Teaching Children to Self-Regulate
What is Self-Regulation and Why is it Important?
According to Age of Montessori’s Professional Development Webinar entitled Freedom and Discipline, Self-regulation is “a vital competency that is at the core of all success in learning and life. It is the ability to:
- identify and modulate emotions,
- control impulses,
- delay gratification,
- make thoughtful and conscious choices,
- and set goals and achieve them.”
“I think self-discipline is something, it's like a muscle. The more you exercise it, the stronger it gets.” - Daniel Goldstein
Buy why is self-regulation so important? Self-regulation is an essential aspect of overall emotional intelligence. People with self-regulating skills cope better with life’s stresses. They make better decisions because they listen to their own inner voice instead of external influences. Studies show that children who are taught to self-regulate have higher academic success, better physical health, lower divorce rates, and are less likely to suffer addictions as adults.
But it is essential to remember that self-regulation is not an arriving point in children’s development, but a journey. Children learn self-regulation gradually and through many sources and strategies. One key source is, of course, through imitation of the adult role models in their lives. Therefore, role modeling these strategies is absolutely vital both for your children and for yourself.
Are You Modeling Self-Control?
“With self-discipline most anything is possible.” - Theodore Roosevelt
We can start by taking a look at our own self-regulating strategies. There are three core types of self-regulation: emotional, cognitive, and social. Emotional self-control is based mainly on our ability to calm down in the face of anger and frustration. Cognitive self-regulation boils down to our problem-solving abilities. And then there is social self-control, meaning our capacity to refrain from just saying whatever pops into our mind, especially when those thoughts are of the not-so-kind variety.
Here are 5 simple, but effective ways for adults to improve their own self-regulation skills:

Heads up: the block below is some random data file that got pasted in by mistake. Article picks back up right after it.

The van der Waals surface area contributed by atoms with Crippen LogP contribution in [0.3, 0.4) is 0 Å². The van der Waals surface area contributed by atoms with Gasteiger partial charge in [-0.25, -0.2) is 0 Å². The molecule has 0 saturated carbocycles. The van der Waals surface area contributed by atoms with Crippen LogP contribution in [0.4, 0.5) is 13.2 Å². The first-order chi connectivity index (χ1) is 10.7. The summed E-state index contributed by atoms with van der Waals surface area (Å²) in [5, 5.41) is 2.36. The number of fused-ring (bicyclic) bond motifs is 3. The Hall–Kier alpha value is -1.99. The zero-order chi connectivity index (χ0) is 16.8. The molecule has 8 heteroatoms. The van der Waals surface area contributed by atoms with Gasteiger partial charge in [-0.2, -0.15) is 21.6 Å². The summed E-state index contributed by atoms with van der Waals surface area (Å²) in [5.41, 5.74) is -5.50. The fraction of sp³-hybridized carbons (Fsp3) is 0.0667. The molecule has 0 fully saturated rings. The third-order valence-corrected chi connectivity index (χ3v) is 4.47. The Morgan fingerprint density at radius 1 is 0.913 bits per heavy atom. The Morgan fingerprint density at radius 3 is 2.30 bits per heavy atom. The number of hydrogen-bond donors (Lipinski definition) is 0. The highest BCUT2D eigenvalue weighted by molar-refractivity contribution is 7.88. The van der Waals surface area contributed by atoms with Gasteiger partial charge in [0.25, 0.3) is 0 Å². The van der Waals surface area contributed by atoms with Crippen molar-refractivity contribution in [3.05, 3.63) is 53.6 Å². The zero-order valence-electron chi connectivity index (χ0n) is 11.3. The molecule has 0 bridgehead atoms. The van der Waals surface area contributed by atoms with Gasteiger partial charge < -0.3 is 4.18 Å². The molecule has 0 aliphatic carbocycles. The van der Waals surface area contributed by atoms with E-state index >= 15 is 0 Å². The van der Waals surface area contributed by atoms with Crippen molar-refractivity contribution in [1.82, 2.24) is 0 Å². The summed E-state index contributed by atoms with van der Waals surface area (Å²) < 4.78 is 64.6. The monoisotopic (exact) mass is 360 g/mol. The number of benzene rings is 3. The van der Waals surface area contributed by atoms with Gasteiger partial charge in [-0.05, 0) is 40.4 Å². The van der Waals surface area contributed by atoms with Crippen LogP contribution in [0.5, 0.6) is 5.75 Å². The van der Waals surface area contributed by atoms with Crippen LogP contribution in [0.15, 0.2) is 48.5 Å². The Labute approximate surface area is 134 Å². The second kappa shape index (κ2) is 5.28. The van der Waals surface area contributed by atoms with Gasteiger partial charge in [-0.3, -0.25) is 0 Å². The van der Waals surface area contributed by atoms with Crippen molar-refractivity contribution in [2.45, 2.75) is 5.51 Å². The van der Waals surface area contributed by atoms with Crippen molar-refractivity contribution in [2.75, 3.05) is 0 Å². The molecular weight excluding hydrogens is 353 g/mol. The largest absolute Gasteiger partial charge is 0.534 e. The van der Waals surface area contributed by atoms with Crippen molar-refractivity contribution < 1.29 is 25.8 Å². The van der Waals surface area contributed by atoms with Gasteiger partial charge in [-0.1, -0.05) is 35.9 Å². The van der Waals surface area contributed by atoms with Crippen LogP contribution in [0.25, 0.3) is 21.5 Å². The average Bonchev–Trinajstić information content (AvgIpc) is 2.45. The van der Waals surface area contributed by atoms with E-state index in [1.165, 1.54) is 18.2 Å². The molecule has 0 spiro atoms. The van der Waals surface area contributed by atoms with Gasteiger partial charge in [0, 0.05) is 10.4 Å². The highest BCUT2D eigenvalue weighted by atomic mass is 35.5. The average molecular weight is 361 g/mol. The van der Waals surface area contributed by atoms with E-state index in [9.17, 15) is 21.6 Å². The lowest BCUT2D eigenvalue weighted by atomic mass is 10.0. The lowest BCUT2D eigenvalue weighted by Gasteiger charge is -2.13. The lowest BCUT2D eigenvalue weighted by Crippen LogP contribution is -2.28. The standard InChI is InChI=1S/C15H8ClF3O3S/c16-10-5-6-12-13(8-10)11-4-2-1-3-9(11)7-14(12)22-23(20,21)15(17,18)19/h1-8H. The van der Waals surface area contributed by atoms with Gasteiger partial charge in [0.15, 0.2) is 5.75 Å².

- Breathe deeply. When stressed, it is a natural human response to take short, shallow breaths. Stop for a moment and take three to ten slow, deep breaths.
- Drink water. Our nervous systems are far more sensitive when we are dehydrated. Stay hydrated to stay calm.
- Pause. Just take a moment to pause and center yourself. Place your hand over your heart; practice this throughout the day. It is a great model for children to see you doing this.
- Think. Bring to mind what you love about the child or a successful experience with the child. This releases positive neurotransmitters to balance out negative brain chemicals produced by frustration and stress. Yes, amazingly we can even self-regulate our own nervous systems.
- Visualize. See the positive outcome in your mind. Practice visualization; it is a very powerful and effective tool not to be underestimated.
- “We all have dreams. But in order to make dreams come into reality, it takes an awful lot of determination, dedication, self-discipline, and effort.” - Jesse Owens
“We all have dreams. But in order to make dreams come into reality, it takes an awful lot of determination, dedication, self-discipline, and effort.” - Jesse Owens
Are You Teaching the Child to Self-Regulate?
In addition to modeling self-regulation, we can teach children self-control skills through the following tried-and-true techniques:
- Get down on the child’s level. Standing over the child can make them feel overwhelmed; kneeling down creates safety.
- Give Empathy. Feeling heard and understood is a core need that we all have. When we take the time to empathize, children feel understood, which in turn helps them recognize and regulate their emotions.
- Match the child’s emotional tone. Get to a place where you can understand the child’s emotion and match that emotion with your tone of voice. This creates emotional resonance, helping the child to feel heard and understood. Mirror for the child what you see.
- “In reading the lives of great men, I found that the first victory they won was over themselves... self-discipline with all of them came first.” - Harry S Truman
- that emotion with your tone of voice. This creates emotional resonance, helping the child to feel heard and understood. Mirror for the child what you see.
- Give them time. Remain open and loving to the child’s perspective and experience. Slow down and honor the moment. Let go of the idea that the child’s emotions can be changed for our own convenience.
- Let them play. Children need unstructured time. Children should have at least 2.5 to 3 hours a day to make independent choices and to be in charge of their own experiences. Remember that children learn through playing!
“In reading the lives of great men, I found that the first victory they won was over themselves... self-discipline with all of them came first.” - Harry S Truman
Self-regulation is one of the most vital skills for children to master in order to be successful in learning and in life.
For more information about teaching these important skills, sign up to watch Freedom and Discipline, a Professional Development Webinar presented by Age of Montessori.